20.3.2.2.1 Cesarean Delivery. One of the main complications at the time of birth in obese woman is the increased frequency of delivery by cesarean section, showing a higher incidence than normal-weight women. This was independent of other comorbidities. Although the risk increases with a higher BMI, prepregnancy weight is even more important [43]. Brost et al. showed in a US study of 2,929 expecting women, that each increase in one unit of pregestational BMI raised the risk of having a caesarean delivery by 7% [44]. Similar results were obtained when BMI was determined in weeks 27-31, but in this case, the risk increased to 7.8%.

A study of 4,500 pregestational women in Brazil showed that 6.9% were obese and 43.1% were preobese. Caesarean delivery at end of pregnancy was performed in 52% of the obese and in 43% of the preobese women, with a relative risk of caesarean delivery for obese women of 1.8 (95% CI: 1.5-2). The rate of weight gain was also related to the frequency of caesarian section, the risk being 1.3 (95% CI: 1.2-1.5) for those with excess weight gain. A faster rate of weight gained also increased the risk of infection in all deliveries [45].

The reason for an increased incidence of caesarean delivery involves an incomplete dilation of the cervix, fetal distress, or failure of induction [23]. The risk of caesarean delivery also increases in women with GDM and/or preeclampsia, but in the case of obese women who are without these associated pathologies, it is attributed to longer gestational periods, which produce heavier newborns.

20.3.2.2.2 Anesthesia and Postpartum. For obese women having a cesarean or a vaginal delivery, the administration of anesthesia is a delicate issue. The anatomical characteristics of obese women are different from normal-weight women. The increase in subcutaneous fat may cause anatomical abnormalities, which may make it more difficult to locate physical reference points. This has more importance in morbidly obese women since certain aspects, for instance the epidural administration, are more likely to fail. General anesthesia may also cause respiratory problems due to anatomical differences (for instance, shorter and fatter necks) [24].

The postpartum period is also more complicated for obese women undergoing either vaginal or cesarean delivery vis-a-vis bleeding, infection, and urinary problems. In vaginal delivery, obese women show a higher incidence of perianal rupture due to the elevated weight of the newborn [25]. Also, they tend to stay longer in the hospital after delivery, further increasing the costs incurred [24].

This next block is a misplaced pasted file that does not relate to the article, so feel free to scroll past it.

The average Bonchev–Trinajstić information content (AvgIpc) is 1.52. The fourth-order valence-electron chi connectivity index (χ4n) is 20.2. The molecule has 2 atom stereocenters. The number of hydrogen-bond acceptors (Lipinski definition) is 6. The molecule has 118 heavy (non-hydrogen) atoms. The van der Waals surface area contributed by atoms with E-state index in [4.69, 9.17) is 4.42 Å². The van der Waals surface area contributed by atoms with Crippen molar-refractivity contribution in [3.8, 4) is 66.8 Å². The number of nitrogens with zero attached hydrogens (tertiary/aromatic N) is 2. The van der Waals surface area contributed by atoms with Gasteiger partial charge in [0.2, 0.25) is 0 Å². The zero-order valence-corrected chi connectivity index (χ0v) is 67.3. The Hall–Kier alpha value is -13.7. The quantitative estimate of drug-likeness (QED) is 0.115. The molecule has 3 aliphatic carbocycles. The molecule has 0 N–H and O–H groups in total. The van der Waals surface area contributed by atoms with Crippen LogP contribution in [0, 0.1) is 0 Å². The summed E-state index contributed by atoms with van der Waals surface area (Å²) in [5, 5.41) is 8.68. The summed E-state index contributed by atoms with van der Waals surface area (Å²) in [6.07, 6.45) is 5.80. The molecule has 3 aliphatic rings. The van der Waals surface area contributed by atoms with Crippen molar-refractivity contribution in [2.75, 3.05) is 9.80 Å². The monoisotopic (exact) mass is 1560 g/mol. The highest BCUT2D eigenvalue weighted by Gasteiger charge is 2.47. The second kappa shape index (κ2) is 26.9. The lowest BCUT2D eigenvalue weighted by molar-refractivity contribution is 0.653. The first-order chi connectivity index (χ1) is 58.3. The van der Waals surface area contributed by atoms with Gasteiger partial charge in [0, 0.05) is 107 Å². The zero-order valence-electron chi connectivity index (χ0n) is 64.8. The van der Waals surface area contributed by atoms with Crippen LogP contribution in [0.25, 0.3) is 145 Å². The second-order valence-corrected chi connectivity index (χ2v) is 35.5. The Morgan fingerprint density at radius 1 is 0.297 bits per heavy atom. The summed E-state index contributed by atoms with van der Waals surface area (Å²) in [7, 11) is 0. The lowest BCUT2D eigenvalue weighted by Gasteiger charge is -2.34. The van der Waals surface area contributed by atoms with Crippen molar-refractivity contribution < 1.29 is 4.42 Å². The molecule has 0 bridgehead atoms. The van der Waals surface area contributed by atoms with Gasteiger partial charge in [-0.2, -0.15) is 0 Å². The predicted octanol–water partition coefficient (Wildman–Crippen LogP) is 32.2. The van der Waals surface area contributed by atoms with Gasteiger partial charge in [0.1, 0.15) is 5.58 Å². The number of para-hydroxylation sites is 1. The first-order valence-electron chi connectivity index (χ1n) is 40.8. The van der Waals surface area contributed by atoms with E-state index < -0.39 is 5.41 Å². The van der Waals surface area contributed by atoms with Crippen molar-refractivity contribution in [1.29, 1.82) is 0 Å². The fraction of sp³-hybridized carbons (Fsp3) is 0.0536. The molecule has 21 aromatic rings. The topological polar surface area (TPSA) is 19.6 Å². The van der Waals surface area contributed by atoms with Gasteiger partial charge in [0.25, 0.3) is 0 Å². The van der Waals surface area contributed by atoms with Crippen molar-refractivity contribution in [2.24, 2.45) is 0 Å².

20.3.2.3 Lactation

A variety of hormonal changes occur alter delivery, and these can affect the production of breast milk. Overweight and obese women initiate lactation later than do normal-weight women due to a lower prolactin secretion in response to the infant sucking stimulation [46]. It is reasoned, though not demonstrated, that this is caused by high progesterone levels in obese women. Normally, after delivery, progesterone levels diminish, inducing an increase in the secretion of prolactin, which stimulates milk production. Since the adipocyte is an additional source of progesterone, hormone levels would be maintained, inhibiting the activation of prolactin. Fortunately, this delay in lactation is observed initially but has no relationship with the length of the period of lactation [46].

20.3.2.4 Long-Term Effects of Maternal Obesity in the Mother and the Infant

The effects of obesity are not limited to immediate effects on the mother and the newborn. Other complications appear in both later in life. Those women with GDM have a higher risk of developing DM2 later in life, and if obesity is also present, they have a higher risk of developing cardiovascular disease (CVD) [30, 47]. Children of women with GDM may present with macrosomy and have a higher risk of developing DM in adolescence and CDV in adulthood. It has been proposed that this is due to an increased proportion of body fat at birth [47, 48].

Supplements For Diabetics

Supplements For Diabetics

All you need is a proper diet of fresh fruits and vegetables and get plenty of exercise and you'll be fine. Ever heard those words from your doctor? If that's all heshe recommends then you're missing out an important ingredient for health that he's not telling you. Fact is that you can adhere to the strictest diet, watch everything you eat and get the exercise of amarathon runner and still come down with diabetic complications. Diet, exercise and standard drug treatments simply aren't enough to help keep your diabetes under control.

Get My Free Ebook


Post a comment